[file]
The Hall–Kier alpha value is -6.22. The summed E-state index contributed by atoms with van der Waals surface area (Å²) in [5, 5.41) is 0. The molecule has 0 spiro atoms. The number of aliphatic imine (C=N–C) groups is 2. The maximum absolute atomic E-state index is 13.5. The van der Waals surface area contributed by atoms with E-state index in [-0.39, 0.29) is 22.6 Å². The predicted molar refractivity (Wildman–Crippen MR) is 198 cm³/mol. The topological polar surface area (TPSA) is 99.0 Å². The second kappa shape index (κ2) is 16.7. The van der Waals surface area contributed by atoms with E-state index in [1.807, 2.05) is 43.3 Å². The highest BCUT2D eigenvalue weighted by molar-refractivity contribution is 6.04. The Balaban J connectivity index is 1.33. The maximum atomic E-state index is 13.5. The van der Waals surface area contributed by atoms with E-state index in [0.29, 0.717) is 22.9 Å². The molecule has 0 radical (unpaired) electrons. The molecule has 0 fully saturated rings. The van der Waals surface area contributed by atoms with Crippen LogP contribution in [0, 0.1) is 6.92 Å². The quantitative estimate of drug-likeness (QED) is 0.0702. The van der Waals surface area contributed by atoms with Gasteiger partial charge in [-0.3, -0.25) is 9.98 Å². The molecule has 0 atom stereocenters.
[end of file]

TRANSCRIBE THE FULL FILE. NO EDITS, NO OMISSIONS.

The Hall–Kier alpha value is -6.22. The summed E-state index contributed by atoms with van der Waals surface area (Å²) in [5, 5.41) is 0. The molecule has 0 spiro atoms. The number of aliphatic imine (C=N–C) groups is 2. The maximum absolute atomic E-state index is 13.5. The van der Waals surface area contributed by atoms with E-state index in [-0.39, 0.29) is 22.6 Å². The predicted molar refractivity (Wildman–Crippen MR) is 198 cm³/mol. The topological polar surface area (TPSA) is 99.0 Å². The second kappa shape index (κ2) is 16.7. The van der Waals surface area contributed by atoms with E-state index in [1.807, 2.05) is 43.3 Å². The highest BCUT2D eigenvalue weighted by molar-refractivity contribution is 6.04. The Balaban J connectivity index is 1.33. The maximum atomic E-state index is 13.5. The van der Waals surface area contributed by atoms with E-state index in [0.29, 0.717) is 22.9 Å². The molecule has 0 radical (unpaired) electrons. The molecule has 0 fully saturated rings. The van der Waals surface area contributed by atoms with Crippen LogP contribution in [0, 0.1) is 6.92 Å². The quantitative estimate of drug-likeness (QED) is 0.0702. The van der Waals surface area contributed by atoms with Gasteiger partial charge in [-0.3, -0.25) is 9.98 Å². The molecule has 0 atom stereocenters.